Across the United States, priests, parents, and church workers are creating spiritual programs to build a more inclusive church for Latinx LGBTQ Catholics. Although the majority of these initiatives incorporate a holistic understanding of LGBTQ identity, not all of them fully embrace the beautiful diversity of God’s Latinx LGBTQ children.
As reported by America, Catholic communities in states with large Latinx populations such as California and New York are actively working to tackle the specific stigma faced by LGBTQ people in these groups. Drawing on a 2017 study conducted by the Pew Research Center, America underscored the following obstacles:
“Latinos may be especially uncomfortable with the prospect of becoming estranged from their families as a result of coming out…Catholic ministries across the country are trying to help Latino L.G.B.T. Catholics and their families understand each other by working at this intersection of faith, culture and sexuality.”
Father Gil Martinez, C.S.P., a pastor who formerly ministered in New York City and now does so in Los Angeles, identifies a culture of silence among the Latinx Catholic community as one of the key challenges that impedes LGBTQ acceptance:
“In general, the trend in the Latino community is to be silent [about L.G.B.T. issues]…[But] I always talk about it with people and in homilies. I think the most important thing is that it should not be a secret.”
A fundamental element of Father Martinez’s ministry is to meet LGBTQ Catholics where they are. He has visited “gay bars to offer spiritual accompaniment and even heard confessions there.”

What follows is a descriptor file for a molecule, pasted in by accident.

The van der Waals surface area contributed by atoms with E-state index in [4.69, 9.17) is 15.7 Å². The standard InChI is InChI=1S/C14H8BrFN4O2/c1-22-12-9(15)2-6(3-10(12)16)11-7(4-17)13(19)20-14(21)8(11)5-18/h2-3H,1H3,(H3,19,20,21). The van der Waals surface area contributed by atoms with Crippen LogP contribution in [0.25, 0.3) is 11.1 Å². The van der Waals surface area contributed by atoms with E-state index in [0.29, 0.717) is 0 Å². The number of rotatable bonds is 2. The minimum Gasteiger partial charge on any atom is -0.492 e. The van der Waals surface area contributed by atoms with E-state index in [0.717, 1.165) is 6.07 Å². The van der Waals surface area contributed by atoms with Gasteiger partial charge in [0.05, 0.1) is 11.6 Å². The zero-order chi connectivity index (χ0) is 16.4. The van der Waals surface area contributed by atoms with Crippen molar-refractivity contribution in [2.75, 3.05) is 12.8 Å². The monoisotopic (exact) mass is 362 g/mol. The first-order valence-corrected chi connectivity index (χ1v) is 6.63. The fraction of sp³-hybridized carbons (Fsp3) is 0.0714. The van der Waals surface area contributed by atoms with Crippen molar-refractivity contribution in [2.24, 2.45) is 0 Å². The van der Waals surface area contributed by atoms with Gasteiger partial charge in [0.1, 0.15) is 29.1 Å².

A California Latino Catholic married couple, Martha and Javier Plascencia, have incorporated a similar approach in their organic LGBTQ outreach.
Influenced by the coming out experience of their gay son, Xavier, the Plascencias started a mobile LGBTQ ministry in 2011 by visiting California parishes with Latinx Catholic communities. Javier Plascencia recalled:
“We were able to bring a message of love and acceptance to people with different sexual orientations—and to their parents…There’s no doubt in my mind that this ministry has saved lives. By going around like itinerant messengers, this ministry has brought people together.”
The Plascencias also facilitated a local Latinx Catholic LGBTQ support group in their home.
According to Mr. Plascencia, “people are often afraid or ashamed to be seen going into a room at church designated for a meeting for L.G.B.T. Catholics.” An eclectic mix of “nuns, priests and parents as well as gay and lesbian Catholics” participated in what was the “only Spanish-language L.G.B.T. support group in the archdiocese.”
The Plascencias were pivotal in forming the Always Our Children program in the Los Angeles Archdiocese, “an initiative that took its name from the U.S. bishops’ 1997 letter to ‘parents of homosexual children.’”
Father Carlos Alarcón, OMI, and Yunuen Trujillo, an LGBTQ identified youth minister of the Los Angeles Archdiocese’s Catholic Ministry With Lesbian and Gay Persons have presented on Latinx LGBTQ topics at the annual Los Angeles Religious Education Congress.
Father Alarcón reported that some Latinx parents have attended his workshop to gain information so they can tell their LGBTQ children that their lives are not in accord with the church. Alarcón, however, reads from the Catechism, balancing negative messages with positive ones about “respect, compassion, and sensitivity.” ‘No, that’s not true,’ they tell him. “They don’t want to hear that. But it’s the doctrine of the church, too,” Alarcón said.